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To BEE or not to BEE

One party political systems, historically, have proven detrimental to the health of democratic government in various ways

The experience of South Africa’s ANC government over the past two decades is that it is confirming this depressing trend. There is a high level of corruption within South Africa’s public service sector (the largest employer in the country) and across all three tiers of its government – national, provincial and local.

The ANC was voted into power in April 1994 with a mandate to transform the economy and redistribute its wealth amongst the majority of the population. One method to enforce transformation and redistribute was the policy of Black Economic Empowerment (BEE). Unfortunately, this policy has given rise to preferential procurement practices and should be called Black Economic Enrichment.

There have been many critics of BEE both from the opposition parties (Democratic Alliance and others) and from within the ANC. The brother of former President Thabo Mbeki, Moeletsi, has comment that: “BEE strikes a fatal blow against black entrepreneurship by creating a small class of unproductive, but wealthy, black crony capitalists made out of ANC politicians”.

In effect, BEE has enabled ANC politicians to participate in deals with local businesses and to acquire a shareholding percentage of these businesses for a nominal fee or by a substantial interest-free and constantly deferred bank loan.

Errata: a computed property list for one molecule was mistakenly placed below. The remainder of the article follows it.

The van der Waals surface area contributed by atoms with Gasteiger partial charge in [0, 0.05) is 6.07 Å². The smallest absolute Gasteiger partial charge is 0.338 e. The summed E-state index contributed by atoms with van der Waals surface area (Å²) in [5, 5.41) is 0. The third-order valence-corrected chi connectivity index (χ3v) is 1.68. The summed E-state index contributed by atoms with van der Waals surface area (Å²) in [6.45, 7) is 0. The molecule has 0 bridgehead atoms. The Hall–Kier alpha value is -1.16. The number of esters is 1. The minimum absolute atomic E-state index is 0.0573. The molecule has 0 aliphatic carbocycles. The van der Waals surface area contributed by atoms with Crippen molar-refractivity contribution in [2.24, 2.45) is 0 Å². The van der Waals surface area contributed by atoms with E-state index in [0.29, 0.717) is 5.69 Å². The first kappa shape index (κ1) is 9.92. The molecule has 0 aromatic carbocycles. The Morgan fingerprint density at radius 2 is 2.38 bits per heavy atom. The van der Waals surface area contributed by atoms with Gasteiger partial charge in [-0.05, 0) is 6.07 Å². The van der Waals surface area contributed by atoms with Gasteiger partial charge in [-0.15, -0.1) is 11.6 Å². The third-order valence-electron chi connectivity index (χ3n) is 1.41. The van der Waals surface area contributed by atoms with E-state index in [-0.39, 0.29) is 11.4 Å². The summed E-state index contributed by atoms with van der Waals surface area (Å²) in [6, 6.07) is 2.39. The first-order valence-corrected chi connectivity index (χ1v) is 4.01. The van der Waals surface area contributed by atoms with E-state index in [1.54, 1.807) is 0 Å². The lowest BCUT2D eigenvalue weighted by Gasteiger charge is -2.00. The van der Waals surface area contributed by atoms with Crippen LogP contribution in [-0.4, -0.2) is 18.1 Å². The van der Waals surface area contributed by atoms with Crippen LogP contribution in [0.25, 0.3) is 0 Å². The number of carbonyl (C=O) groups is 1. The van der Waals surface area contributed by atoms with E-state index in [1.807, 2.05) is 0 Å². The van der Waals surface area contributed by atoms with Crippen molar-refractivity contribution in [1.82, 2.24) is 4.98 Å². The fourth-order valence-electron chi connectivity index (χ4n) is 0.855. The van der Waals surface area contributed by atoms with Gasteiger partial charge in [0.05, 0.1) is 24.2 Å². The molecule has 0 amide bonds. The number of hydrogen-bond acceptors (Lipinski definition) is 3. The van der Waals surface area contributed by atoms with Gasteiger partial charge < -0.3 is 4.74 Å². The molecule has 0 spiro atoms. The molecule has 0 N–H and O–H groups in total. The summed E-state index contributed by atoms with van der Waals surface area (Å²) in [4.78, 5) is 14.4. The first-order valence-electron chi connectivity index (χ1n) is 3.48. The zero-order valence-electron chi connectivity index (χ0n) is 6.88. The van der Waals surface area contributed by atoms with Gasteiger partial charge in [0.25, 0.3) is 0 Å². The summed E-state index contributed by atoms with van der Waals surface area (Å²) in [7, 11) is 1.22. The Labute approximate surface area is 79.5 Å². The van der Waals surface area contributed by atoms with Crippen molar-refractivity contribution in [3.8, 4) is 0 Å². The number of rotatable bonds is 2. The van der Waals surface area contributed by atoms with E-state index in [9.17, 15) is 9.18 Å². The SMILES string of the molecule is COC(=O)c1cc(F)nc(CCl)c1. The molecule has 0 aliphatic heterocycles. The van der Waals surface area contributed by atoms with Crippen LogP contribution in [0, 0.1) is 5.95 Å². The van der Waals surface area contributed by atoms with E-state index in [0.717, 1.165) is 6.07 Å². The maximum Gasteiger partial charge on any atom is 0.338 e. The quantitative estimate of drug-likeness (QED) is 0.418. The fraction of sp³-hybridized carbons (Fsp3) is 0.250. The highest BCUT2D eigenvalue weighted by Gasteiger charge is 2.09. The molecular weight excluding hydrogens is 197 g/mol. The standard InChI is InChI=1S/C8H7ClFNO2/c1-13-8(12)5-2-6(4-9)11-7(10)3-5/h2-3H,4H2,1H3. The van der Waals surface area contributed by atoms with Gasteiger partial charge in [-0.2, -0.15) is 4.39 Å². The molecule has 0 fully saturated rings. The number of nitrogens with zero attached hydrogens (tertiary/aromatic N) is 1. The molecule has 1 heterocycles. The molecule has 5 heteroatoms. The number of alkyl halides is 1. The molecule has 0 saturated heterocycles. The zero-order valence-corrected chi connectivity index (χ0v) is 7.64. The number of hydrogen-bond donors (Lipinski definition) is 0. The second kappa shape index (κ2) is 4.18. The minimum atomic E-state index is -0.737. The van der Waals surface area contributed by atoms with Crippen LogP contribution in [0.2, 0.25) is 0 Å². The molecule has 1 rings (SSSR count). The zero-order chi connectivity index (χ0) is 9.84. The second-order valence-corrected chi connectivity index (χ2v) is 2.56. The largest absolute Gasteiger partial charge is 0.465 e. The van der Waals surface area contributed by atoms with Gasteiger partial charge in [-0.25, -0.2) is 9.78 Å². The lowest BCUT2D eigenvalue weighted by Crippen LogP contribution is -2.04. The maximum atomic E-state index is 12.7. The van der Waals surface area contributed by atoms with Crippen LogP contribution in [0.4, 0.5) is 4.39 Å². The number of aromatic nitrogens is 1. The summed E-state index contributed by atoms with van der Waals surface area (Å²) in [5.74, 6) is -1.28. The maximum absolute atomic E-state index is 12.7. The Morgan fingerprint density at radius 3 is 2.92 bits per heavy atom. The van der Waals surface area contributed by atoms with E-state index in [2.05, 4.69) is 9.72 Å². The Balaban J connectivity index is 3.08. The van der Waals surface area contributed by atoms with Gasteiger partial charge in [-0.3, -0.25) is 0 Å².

BEE has also created many opportunities for fraud as evidence by the common practices of fronting and tenderpreneurship. Recent figures from an accounting firm study has indicated that between 1998 and 2008, the value of transactions involving BEE deals have been between R 550 billion and R 600 billion. These transactions have benefited a small number of rich politicians and their associates, as well as swelling the ANC coffers.

Corruption is often defined as “the giving or accepting of a benefit in exchange for a misuse of power”. The ANC has benefitted from its BEE policies and the nub of the corruption is clearly illustrated by the following observation: In respect of preferential procurements, whereby the government only buys from a BEE accredited company, having a bottle of water that you can buy in the shop for R 7.00 procured by the government for R 27.00 is a clear means by which both the government and the BEE accredited supplier can make substantial profits.

In conclusion, instead of trying to reform the economy and advance the plight of the poor, BEE has failed to promote economic growth. Although BEE has encourage the redistribution of wealth in South Africa, the principal beneficiaries have been the ANC and those politicians and supporters involved in the BEE deals.

As a foreign company wishing to invest in South Africa, have you considered the implications of this BEE policy? Perhaps, you should check whether South Africa’s BEE policies might violate the anti-corruption protocols of your company, or your country.